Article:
“Why not?” Thomas said, with a wide and evil smile. “They won’t be telling anyone else, after all. You tell them, Stephen.”

Stephen fixed his grin on Wilson, “We are, what you would call, demons.” he said. “We have no bodies of our own, never did. We’re not ghosts or spirits of the dead, we’ve never had access to your world. Oh, we’ve tried. We’ve tried to possess the bodies of the living but it never works. The soul puts up quite a fight, you see. We either lose the battle and get expelled, or destroy the body in the fight. Some of us have held power over bodies for a time, but never for long, and we could never bring all of our powers with us. The soul always got in the way.” His face twisted in bitter remembrance.

Peter took over. “Now it’s different. Your cloning methods produced soulless bodies. We took possession when they were still in the incubators. There was no fight, so the possession was perfect. We have the bodies and we still have all of our demonic powers. We’re here to stay now, and we can bring more of our kind through.”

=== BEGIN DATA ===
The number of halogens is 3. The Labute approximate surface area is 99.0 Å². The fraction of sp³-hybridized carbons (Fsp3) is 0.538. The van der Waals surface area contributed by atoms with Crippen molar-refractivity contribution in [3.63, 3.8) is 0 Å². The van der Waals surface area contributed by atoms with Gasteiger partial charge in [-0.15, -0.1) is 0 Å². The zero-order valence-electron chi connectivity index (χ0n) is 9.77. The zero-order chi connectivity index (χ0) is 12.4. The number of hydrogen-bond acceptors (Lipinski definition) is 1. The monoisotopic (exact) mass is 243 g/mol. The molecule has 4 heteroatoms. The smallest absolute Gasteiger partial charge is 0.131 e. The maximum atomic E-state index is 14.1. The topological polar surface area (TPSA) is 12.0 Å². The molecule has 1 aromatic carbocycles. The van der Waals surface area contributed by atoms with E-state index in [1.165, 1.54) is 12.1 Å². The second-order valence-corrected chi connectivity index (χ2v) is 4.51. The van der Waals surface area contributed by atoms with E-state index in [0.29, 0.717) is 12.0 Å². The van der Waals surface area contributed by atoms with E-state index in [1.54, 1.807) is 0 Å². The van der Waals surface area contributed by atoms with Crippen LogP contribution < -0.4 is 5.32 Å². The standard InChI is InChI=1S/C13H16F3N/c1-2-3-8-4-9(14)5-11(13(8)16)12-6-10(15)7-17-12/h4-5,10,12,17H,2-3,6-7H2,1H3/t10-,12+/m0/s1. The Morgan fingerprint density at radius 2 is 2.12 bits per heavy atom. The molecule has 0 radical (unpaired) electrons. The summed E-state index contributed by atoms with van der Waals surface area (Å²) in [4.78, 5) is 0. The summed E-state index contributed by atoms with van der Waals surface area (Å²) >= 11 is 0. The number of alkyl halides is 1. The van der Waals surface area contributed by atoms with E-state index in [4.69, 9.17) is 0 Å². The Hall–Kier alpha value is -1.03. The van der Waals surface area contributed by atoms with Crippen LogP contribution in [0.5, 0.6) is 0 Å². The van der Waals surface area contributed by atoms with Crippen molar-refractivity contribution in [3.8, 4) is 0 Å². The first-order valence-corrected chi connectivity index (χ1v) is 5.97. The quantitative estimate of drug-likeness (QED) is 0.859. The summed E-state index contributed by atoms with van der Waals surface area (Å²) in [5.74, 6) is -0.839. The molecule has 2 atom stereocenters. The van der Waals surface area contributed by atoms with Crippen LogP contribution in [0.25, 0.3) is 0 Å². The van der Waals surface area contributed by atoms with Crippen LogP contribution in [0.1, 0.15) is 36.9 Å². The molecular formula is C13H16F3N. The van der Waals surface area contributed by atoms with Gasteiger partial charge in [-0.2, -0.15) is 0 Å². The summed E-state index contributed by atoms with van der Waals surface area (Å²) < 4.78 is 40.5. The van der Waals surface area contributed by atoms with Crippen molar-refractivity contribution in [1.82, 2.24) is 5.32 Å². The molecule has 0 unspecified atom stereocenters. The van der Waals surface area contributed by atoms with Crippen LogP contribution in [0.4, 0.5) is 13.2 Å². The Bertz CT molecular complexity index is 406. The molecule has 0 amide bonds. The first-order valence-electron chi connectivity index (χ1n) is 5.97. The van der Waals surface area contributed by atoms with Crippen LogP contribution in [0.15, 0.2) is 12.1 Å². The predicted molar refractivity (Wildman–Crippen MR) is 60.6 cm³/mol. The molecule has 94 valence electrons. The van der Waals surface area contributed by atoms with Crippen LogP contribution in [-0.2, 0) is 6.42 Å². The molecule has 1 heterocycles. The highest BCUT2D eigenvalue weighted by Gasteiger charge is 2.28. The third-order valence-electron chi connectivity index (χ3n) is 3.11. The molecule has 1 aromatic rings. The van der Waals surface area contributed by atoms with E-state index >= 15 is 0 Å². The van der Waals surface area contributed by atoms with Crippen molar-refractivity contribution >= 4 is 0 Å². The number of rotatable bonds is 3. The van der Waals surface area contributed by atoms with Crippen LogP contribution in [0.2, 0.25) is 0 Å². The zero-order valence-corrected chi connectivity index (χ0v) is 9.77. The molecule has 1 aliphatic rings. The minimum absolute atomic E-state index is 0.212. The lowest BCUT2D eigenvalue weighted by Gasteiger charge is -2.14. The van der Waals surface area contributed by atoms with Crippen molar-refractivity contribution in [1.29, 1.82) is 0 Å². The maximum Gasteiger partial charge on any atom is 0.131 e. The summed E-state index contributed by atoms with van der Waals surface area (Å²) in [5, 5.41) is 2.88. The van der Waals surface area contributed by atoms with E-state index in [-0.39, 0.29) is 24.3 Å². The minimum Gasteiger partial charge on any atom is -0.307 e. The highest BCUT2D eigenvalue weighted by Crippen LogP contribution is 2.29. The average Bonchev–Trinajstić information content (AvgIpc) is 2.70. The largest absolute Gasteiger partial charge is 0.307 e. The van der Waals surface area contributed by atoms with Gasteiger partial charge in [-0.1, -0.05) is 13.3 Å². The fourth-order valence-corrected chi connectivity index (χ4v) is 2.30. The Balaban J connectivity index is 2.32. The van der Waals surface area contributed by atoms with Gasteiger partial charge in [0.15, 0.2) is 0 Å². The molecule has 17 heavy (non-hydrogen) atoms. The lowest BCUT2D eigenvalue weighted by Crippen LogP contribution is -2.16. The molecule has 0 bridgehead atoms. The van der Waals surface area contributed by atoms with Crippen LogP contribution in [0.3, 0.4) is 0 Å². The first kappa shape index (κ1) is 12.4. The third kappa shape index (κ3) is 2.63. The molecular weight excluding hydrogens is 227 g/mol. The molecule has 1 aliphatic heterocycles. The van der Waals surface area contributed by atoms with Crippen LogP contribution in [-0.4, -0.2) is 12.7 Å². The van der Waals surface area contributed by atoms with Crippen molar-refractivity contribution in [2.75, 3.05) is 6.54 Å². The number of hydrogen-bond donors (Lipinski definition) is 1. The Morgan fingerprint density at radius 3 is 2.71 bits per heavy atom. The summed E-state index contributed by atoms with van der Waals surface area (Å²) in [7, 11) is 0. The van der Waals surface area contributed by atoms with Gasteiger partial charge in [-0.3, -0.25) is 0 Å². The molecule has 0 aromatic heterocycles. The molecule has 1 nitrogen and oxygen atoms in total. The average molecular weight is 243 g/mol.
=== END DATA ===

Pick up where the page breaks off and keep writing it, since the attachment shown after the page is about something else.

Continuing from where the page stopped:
A sudden hope dawned on Wilson. “No.” he said. “You won’t. You’re sterile, all of you. You can’t reproduce. There will be no next generation of demons. You’re all there is.” Finally, he thought, some triumph. They haven’t won after all.

The children’s laughter was deafening, and fell like hammers on Wilson’s head, confusing his thoughts.